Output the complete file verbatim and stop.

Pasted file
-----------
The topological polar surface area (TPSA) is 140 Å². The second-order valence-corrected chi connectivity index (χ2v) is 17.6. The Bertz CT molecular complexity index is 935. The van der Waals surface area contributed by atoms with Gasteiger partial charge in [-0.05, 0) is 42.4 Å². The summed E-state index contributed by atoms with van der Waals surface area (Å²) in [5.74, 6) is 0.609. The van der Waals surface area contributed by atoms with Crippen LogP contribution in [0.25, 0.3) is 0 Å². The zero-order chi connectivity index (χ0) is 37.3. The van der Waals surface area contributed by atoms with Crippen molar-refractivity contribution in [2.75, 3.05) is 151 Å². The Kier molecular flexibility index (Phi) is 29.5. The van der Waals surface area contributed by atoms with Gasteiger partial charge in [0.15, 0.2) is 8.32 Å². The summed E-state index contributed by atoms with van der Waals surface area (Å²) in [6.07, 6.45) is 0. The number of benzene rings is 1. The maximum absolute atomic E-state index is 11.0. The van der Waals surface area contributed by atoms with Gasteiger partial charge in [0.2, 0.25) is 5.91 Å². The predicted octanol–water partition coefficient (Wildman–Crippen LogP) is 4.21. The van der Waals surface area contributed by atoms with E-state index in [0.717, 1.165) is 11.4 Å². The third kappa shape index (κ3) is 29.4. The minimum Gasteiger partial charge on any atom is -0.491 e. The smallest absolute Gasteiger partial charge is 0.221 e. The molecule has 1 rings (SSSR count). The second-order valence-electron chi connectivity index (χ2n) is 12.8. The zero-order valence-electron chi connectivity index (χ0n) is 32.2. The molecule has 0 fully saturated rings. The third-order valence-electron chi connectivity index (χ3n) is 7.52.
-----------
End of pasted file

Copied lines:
The topological polar surface area (TPSA) is 140 Å². The second-order valence-corrected chi connectivity index (χ2v) is 17.6. The Bertz CT molecular complexity index is 935. The van der Waals surface area contributed by atoms with Gasteiger partial charge in [-0.05, 0) is 42.4 Å². The summed E-state index contributed by atoms with van der Waals surface area (Å²) in [5.74, 6) is 0.609. The van der Waals surface area contributed by atoms with Crippen LogP contribution in [0.25, 0.3) is 0 Å². The zero-order chi connectivity index (χ0) is 37.3. The van der Waals surface area contributed by atoms with Crippen molar-refractivity contribution in [2.75, 3.05) is 151 Å². The Kier molecular flexibility index (Phi) is 29.5. The van der Waals surface area contributed by atoms with Gasteiger partial charge in [0.15, 0.2) is 8.32 Å². The summed E-state index contributed by atoms with van der Waals surface area (Å²) in [6.07, 6.45) is 0. The number of benzene rings is 1. The maximum absolute atomic E-state index is 11.0. The van der Waals surface area contributed by atoms with Gasteiger partial charge in [0.2, 0.25) is 5.91 Å². The predicted octanol–water partition coefficient (Wildman–Crippen LogP) is 4.21. The van der Waals surface area contributed by atoms with E-state index in [0.717, 1.165) is 11.4 Å². The third kappa shape index (κ3) is 29.4. The minimum Gasteiger partial charge on any atom is -0.491 e. The smallest absolute Gasteiger partial charge is 0.221 e. The molecule has 1 rings (SSSR count). The second-order valence-electron chi connectivity index (χ2n) is 12.8. The zero-order valence-electron chi connectivity index (χ0n) is 32.2. The molecule has 0 fully saturated rings. The third-order valence-electron chi connectivity index (χ3n) is 7.52.